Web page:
Spectrum Cable Changes In Berkshire County Prompt Federal Response
Massachusetts U.S. Senator Ed Markey is pushing the Federal Communications Commission to return the Berkshires to Massachusetts programming.
Earlier this month, Massachusetts Democrat Ed Markey announced that he would be taking action to return Massachusetts programming to the Berkshires.
“Essentially, the FCC has these market areas defined after Neilsen, and the Berkshires are considered an orphaned county because while we’re in Massachusetts, we’re in the Albany market," said Democratic state Senator Adam Hinds of Pittsfield. He says he’s been advocating for the change since he took office in 2016, meeting with Markey in D.C. to discuss strategy. “It really came to a head now that we have a second Massachusetts channel removed from cable systems here in the Berkshires.”
In 2016, Charter removed WWLP from Springfield from its Berkshires offerings — and this month, Boston’s WCVB came off the dial as well. The cable giant declined to comment for this story, pointing WAMC to FCC requirements that cable companies carry in-market affiliates of the major networks. Hinds’ office claims that there is no rule prohibiting Charter from offering more than one.
Markey said in a statement that “Berkshire County residents deserve access to local Bay State television programming, including news from the state capital and Massachusetts sports coverage. I’ve called on Charter Spectrum to work with WCVB and WWLP to ensure that these channels are on the air, and I will also be introducing federal legislation that ensure [sic] Berkshire viewers can view Massachusetts specific programming.”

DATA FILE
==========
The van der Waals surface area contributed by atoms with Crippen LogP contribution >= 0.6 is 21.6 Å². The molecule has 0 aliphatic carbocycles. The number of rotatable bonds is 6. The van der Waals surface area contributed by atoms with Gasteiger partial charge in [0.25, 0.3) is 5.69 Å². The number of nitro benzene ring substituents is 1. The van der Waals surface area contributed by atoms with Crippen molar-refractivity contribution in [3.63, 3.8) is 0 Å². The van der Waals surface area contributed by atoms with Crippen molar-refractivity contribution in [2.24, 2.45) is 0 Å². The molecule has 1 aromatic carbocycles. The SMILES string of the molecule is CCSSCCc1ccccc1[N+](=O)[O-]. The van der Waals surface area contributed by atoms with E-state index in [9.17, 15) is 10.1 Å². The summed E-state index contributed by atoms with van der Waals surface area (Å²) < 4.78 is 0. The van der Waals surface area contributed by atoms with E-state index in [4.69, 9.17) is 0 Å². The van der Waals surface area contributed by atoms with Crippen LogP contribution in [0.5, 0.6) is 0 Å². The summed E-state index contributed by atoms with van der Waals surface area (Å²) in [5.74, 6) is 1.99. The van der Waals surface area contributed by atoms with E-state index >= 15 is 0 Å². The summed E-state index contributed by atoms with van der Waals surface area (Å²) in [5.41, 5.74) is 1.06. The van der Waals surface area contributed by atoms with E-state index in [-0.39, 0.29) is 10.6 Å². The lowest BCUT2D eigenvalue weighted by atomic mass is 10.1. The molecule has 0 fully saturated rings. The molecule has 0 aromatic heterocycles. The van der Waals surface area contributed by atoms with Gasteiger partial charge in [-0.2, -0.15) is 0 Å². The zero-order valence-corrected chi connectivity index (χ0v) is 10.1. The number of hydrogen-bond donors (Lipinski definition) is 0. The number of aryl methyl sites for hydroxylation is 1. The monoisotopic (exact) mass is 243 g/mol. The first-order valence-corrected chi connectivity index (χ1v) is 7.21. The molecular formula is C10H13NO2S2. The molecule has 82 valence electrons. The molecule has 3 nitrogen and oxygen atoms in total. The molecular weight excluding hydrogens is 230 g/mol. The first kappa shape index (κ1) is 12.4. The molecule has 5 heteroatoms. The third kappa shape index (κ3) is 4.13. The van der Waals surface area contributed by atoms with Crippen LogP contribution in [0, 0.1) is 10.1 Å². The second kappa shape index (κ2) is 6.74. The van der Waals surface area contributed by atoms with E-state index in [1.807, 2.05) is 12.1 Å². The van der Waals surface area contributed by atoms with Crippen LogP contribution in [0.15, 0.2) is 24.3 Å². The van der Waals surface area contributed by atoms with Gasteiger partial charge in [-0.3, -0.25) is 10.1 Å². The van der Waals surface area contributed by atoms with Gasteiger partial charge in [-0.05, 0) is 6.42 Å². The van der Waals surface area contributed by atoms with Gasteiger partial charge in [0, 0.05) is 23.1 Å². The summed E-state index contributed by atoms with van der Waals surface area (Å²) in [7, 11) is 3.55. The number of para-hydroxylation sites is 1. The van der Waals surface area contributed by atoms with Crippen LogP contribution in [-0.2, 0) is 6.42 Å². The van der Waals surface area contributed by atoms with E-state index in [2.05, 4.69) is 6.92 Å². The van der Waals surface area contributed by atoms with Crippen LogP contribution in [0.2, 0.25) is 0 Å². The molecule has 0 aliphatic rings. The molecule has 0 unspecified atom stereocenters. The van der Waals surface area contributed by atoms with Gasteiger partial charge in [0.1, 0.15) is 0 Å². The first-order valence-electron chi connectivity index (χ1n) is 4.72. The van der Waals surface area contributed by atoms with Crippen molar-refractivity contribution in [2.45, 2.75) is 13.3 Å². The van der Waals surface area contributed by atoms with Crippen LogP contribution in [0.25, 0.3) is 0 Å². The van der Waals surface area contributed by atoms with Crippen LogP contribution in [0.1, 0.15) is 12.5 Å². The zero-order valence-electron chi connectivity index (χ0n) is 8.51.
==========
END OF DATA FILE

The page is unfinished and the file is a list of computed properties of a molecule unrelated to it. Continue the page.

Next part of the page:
“Ultimately this is about civics," said Hinds. “We’re going into an election year where there are a lot of ballot initiatives, and folks out here in the Berkshires are learning about New York state political issues and not learning about the policy changes that will impact their lives when they're going to the ballot box.”
Not everyone agrees.
“Television markets are set up based on what are the predominant viewing patterns by the listeners in the community," said David Donovan, President of the New York State Broadcasters Association. He says Charter’s decision to drop the Massachusetts channels and the subsequent push for a change in federal law isn’t just a losing situation for the New York stations he represents. “When weather comes through, particularly severe storm warnings, your weather moves from west to east and will always come through New York before it hits the Berkshires. So I think the losers in this would be frankly the viewers.”
Donovan says he’s been in touch with Markey in an attempt to prevent the Albany stations from being frozen out of the Berkshires.
“The Berkshires I think represent roughly between 9 and 10 percent of all television households in the Albany market,” he told WAMC.
Donovan says it was Charter’s recent changes that upset a longstanding relationship.
“It was the decision by Spectrum to delete and eliminate the Massachusetts stations from its Berkshire cable systems that precipitated this whole issue," he said. "If they had kept the status quo, you would not be seeing this response from Mr. Markey.”
Berkshire complaints about Charter have been persistent in 2018. At public hearings in Pittsfield and North Adams, hundreds of customers came out to condemn the cable provider. Mayor Tom Bernard of North Adams told WAMC that Charter’s decision to move local public access channels from the teens to the 1300s is another issue that will emerge as the dialogue with the company continues.
“As we look at the contract, as we look at conditions where the company may have violated their obligations to the community, to the municipality, to the customers, it is around that change,” Bernard told WAMC.
He says the city is preparing a communication to the company about its policies in the North Adams market.